R-W is church, spirited community support, ourselves, outreach worship
We're a spiritual community of support
R-W is an acepting community family growing in spirit and beliefs

People generally feel at home here at R-W, the feel welcomed no matter what their background or approach in life. People are willing to help and feel that they are making a difference in the community and the world. We are a caring community and we seek justice in our world for all. This is the place where we feast together, we worship together, we work together, we walk together, we cry together and we laugh together.

As Keri Wehlander puts it, "We are witnesses and storytellers; we are part of the unfolding tale of faith. Precious words and sacred memories are carried by every one of us...When we risk spinning these yarns, when we listen and speak, when we carefully gather these fragments up...we discover that there is good news all over again!" (Joy is our Banquet, Etobicoke: The United Church Publishing House, 1996, p. 16)

For those of you who missed this evening, we invite you to join us on Sunday Oct 16th after church for our second gathering and celebration of "We ARE Robertson-Wesley".

Tuesday, May 3, 2011

Easter Vigil Reflection

Easter Vigil
On the eve of Easter, people gathered as some of the disciples once did at the tomb of Jesus the night before he was resurrected. The people gathered to pray, to wait, and to remember. We began the night with a service that helped us to reflect on what the followers of Jesus would have felt the night before they knew and heard that Jesus had been resurrected. We lit candles, and we sang “Jesus Remember Me.” People from the congregation and youth groups from the United Church in Edmonton were invited to spend time in the sanctuary throughout the night to engage in the ritual of waiting and keeping the candle lit. Someone was always present in the sanctuary until the Sunrise Easter Service the next morning.

Around midnight youth from St. Paul’s United Church, Knox-Met United Church and Riverbend United Church joined the youth from Robertson-Wesley United Church for a time of fellowship, food, fun, vigil and reflection on the meaning of resurrection and where we felt that transformation was needed in our own lives and the world that we live in. This large gather of youth in the middle of the night was a sign of hope as the faithful gathered and shared the good news. We hope and pray that more people will come and be a part of this meaningful ritual in the years to come for it is through this waiting that the transformation of Easter is brought to life.

Thursday, March 3, 2011

The Season of Lent -- Depressing or Deeping?

Unlike many people in the church Lent is my favorite season of the Christian year. How did this happen you might ask? How did a happy energetic sort of person like me come to long for the 6 weeks where we sing dark, and as some people describe them, dreary hymns that live in the minor key? A season where we refrain from saying Hallelujah, and where we often give up something like chocolate or caffeine?

I embraced the journey of lent, the discipline of walking towards Easter through special services and events that help to bring the story of Jesus ministry and his last week before death, alive.

I like to use the 5 weeks of lent and Holy Week to enter into the mystery of my faith, to reflect on what I believe and how I live out my faith in the world. It is about making space for God in my busy life. It is about letting go of patterns and relationships and activities in my life that keep me from hearing God and answering my call.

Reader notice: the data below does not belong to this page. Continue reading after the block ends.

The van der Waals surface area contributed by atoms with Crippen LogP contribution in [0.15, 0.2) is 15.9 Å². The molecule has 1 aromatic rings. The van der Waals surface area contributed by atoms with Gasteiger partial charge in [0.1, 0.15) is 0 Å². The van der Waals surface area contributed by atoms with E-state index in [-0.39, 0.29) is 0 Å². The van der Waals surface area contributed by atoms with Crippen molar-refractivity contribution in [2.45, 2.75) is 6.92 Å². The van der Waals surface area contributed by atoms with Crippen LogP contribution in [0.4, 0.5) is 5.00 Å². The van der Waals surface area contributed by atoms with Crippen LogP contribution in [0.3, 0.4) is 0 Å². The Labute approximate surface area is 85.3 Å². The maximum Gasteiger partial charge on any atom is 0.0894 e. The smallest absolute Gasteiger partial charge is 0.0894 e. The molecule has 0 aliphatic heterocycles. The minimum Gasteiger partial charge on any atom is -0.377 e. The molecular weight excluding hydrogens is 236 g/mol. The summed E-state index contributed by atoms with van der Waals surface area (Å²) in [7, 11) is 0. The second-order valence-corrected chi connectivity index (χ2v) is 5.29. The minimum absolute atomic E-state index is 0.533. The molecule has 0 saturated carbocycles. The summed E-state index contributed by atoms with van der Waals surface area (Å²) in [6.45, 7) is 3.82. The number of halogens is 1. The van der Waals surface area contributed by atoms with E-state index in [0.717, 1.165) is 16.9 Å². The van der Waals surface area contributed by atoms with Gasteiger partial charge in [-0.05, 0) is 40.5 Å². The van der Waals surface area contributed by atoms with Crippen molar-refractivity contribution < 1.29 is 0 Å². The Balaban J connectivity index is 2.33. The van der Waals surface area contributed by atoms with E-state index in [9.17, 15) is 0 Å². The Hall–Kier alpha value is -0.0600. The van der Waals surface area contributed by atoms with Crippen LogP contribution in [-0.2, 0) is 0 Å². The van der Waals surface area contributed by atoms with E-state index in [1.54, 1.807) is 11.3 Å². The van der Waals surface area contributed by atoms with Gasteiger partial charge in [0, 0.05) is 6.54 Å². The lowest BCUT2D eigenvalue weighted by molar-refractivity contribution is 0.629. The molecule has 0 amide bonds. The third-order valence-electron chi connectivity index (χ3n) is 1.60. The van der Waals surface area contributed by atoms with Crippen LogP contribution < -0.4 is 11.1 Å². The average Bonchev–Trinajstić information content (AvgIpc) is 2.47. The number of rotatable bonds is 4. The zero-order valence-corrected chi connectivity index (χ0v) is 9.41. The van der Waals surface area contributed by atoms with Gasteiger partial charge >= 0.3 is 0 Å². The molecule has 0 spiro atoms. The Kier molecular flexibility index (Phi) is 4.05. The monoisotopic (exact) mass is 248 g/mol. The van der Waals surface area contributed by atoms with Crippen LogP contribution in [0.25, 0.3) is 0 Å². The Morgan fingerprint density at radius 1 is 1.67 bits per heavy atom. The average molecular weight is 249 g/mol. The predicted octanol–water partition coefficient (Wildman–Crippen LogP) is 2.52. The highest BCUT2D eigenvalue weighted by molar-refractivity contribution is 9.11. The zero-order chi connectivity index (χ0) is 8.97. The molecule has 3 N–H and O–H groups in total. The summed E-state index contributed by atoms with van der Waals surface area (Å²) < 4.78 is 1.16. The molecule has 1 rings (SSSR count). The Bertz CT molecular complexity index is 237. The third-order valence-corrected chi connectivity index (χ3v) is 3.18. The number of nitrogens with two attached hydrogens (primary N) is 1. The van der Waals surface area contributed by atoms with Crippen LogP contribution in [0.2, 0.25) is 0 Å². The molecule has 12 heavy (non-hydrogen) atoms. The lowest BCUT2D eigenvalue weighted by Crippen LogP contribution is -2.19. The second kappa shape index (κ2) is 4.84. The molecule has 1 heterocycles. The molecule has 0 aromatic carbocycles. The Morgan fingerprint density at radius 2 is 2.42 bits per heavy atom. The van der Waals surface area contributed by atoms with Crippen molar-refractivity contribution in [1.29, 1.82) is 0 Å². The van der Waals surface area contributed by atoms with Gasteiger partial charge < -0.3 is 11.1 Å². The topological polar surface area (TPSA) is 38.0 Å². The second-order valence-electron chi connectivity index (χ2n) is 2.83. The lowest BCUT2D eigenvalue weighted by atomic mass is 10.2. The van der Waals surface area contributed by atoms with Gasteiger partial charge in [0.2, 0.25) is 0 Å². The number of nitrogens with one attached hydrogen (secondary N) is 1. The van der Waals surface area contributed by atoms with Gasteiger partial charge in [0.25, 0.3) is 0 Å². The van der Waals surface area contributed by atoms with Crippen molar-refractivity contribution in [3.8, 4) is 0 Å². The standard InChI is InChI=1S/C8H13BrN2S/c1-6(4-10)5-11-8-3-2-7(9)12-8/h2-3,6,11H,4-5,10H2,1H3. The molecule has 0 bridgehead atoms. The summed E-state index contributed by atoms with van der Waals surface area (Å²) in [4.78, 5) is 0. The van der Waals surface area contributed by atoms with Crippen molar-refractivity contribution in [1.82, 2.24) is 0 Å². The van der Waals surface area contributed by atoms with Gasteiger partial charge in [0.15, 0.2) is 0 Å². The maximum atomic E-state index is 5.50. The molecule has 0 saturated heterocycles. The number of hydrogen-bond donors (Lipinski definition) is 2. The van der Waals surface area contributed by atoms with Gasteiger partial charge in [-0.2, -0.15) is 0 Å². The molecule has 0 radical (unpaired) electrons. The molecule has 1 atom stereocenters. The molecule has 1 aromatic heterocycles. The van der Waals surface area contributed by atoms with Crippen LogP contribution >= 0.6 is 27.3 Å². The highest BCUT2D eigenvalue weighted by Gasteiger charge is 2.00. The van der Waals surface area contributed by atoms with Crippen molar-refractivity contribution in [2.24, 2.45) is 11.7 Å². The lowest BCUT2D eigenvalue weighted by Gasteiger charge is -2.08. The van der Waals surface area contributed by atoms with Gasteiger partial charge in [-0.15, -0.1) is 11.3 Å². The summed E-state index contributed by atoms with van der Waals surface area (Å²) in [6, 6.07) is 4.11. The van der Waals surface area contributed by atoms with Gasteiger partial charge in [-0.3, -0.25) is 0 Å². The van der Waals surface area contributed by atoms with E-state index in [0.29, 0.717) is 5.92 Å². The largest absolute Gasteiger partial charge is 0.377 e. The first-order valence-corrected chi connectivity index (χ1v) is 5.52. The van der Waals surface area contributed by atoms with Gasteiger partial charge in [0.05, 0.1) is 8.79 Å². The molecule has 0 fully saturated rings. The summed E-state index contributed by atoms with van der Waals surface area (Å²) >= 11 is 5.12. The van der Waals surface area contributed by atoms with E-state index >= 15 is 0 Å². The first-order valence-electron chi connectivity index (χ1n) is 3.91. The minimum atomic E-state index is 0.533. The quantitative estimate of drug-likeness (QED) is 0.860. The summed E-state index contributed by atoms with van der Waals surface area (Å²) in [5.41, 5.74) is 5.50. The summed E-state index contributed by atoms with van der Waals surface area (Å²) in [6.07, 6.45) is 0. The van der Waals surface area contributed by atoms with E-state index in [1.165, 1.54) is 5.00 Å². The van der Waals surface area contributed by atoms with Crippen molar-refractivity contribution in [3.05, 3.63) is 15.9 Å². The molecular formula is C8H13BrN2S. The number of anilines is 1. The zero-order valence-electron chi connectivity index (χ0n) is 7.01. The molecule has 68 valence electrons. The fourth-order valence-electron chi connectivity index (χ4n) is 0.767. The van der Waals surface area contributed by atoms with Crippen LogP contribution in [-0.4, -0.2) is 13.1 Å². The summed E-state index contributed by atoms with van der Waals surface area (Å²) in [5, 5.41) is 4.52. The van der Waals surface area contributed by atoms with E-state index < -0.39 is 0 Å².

For many of us who are living in the northern hemisphere and dealing with the long cold winter, we have come to believe that the word "Lent" comes from the same root as "length," which refers to the fact that as each day passes the sun last longer lengthening the days. Others have come to believe that the word "Lent" derives from the Latin word lentare which means "to bend," which supports the idea that Lent is really about being intentional, and about deepening our relationship with God in preparation for the Easter transformation.

So here's what I propose you do:
1. Start by coming to the pancake dinner in preparation for starting the lenten season.
2. Create a daily ritual for yourself that involves a few moments of silence and prayer.
3. Come to the Ash Wednesday service (see website for times of the various services).
4. Begin reading the Gospel of Matthew over the next several weeks or rent a few Jesus movies.
5. Don't miss the Palm Sunday service where we will wave the palms symbolizing Jesus entry into Jerusalem.
6. Go to the evening Vesper services during Holy Week including the Maundy Thursday service.
7. Attend the Good Friday service and hear the story of Jesus last days through music and dramatic word.
8. Come to the Vigil on Saturday April 23rd beginning at 8pm and experience what it would have been like to wait and hold vigil after Jesus died.
9. Finish this all off by coming to the Sunrise service the next day followed by breakfast and if you are still up for it, join us for the big Easter celebration at the regular service.

Through all of these experiences ask yourself:

  • How do these events speak to me?
  • As I follow Jesus and his ministry how is my life transformed?

  • What are my fears that hold me back from living the life God is calling me to live?

My hope is that you will consider entering into this season with an open heart, ready to be engaged in surprising new ways. May we live in hope till Easter Day!

Written by Karen J. Bridges